"Stain-resistant, Nonstick, Waterproof and Lethal" is how journalist Callie Lyons refers to a chemical called C8 found in the bodies of nearly all humans and animals on the planet. Exposure is linked to a wide range of health problems including cancer, liver malfunction, hypothyroidism, obesity, ulcerative colitis, and decreased immune response to vaccines in children.
More than 200 scientists from 38 countries have reached consensus: the entire class of highly fluorinated chemicals such as C8 (also known as PFCs or PFASs) is extremely persistent, potentially toxic, and should be replaced with safer alternatives. The Madrid Statement documenting this scientific consensus was published in Environmental Health Perspectives (EHP), a peer-reviewed scientific journal.
Highly fluorinated chemicals can make consumer products stain-resistant, nonstick, or waterproof. They are used for instance in outdoor and fashion clothing, carpets, furniture, cookware, food contact paper, and some cosmetics.
"Must our population be the guinea pigs to determine if similar chemicals are as harmful as C8?" asked Arlene Blum, PhD, executive director of the Green Science Policy Institute and first author of the Madrid Statement. "Before adding any fluorinated chemicals to consumer products we should ask whether we really need them. Or can the same function be achieved with a safer solution?"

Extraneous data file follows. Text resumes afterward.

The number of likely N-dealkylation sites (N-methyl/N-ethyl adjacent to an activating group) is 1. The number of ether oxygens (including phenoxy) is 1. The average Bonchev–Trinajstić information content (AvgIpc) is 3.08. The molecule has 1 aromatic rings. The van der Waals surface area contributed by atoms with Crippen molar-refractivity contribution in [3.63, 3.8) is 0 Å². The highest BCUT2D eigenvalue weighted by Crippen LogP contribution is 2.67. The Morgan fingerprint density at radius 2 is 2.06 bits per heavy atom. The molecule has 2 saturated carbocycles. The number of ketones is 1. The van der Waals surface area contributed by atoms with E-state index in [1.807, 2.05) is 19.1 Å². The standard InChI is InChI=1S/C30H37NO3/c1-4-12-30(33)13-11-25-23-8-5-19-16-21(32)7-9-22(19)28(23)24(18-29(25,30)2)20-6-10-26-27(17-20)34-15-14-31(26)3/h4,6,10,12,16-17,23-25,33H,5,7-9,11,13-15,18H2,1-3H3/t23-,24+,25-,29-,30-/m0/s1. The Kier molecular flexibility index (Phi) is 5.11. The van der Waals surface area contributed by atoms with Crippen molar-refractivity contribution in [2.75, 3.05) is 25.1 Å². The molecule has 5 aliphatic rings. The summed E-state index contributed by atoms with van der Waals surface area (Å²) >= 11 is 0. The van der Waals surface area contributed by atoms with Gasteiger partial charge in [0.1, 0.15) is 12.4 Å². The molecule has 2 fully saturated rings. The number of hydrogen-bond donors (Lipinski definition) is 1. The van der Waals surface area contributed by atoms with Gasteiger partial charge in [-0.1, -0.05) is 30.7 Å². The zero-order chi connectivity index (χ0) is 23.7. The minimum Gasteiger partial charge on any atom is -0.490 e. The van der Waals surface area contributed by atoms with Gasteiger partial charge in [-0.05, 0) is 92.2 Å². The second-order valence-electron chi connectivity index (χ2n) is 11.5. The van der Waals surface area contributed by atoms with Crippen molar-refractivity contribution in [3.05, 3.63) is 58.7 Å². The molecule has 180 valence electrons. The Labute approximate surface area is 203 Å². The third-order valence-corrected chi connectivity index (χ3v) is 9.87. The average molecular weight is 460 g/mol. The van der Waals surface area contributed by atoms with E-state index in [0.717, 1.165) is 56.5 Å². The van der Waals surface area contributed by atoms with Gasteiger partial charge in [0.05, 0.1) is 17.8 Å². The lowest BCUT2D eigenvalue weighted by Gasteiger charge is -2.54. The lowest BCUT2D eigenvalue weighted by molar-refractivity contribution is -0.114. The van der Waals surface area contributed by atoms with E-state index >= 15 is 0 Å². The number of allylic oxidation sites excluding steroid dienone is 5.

Highly fluorinated chemicals can persist for thousands of years in the environment, which means that many future generations will continue to be exposed via contaminated water, air, and food. These chemicals are now found deep in the ocean, on mountains tops, and in nearly all living creatures.
"Every second, highly fluorinated chemicals are leaching out of the clothing, carpets, and food packaging we use everyday," said Arturo Garcia-Costas of The New York Community Trust, a major funder for the Green Science Policy Institute's work on reducing the use of classes of harmful chemicals. "Once these extremely persistent toxic chemicals make their way out of these products and into our bodies and the environment, there is no going back. Classes of chemicals like this should be proven safe before they're used in consumer products."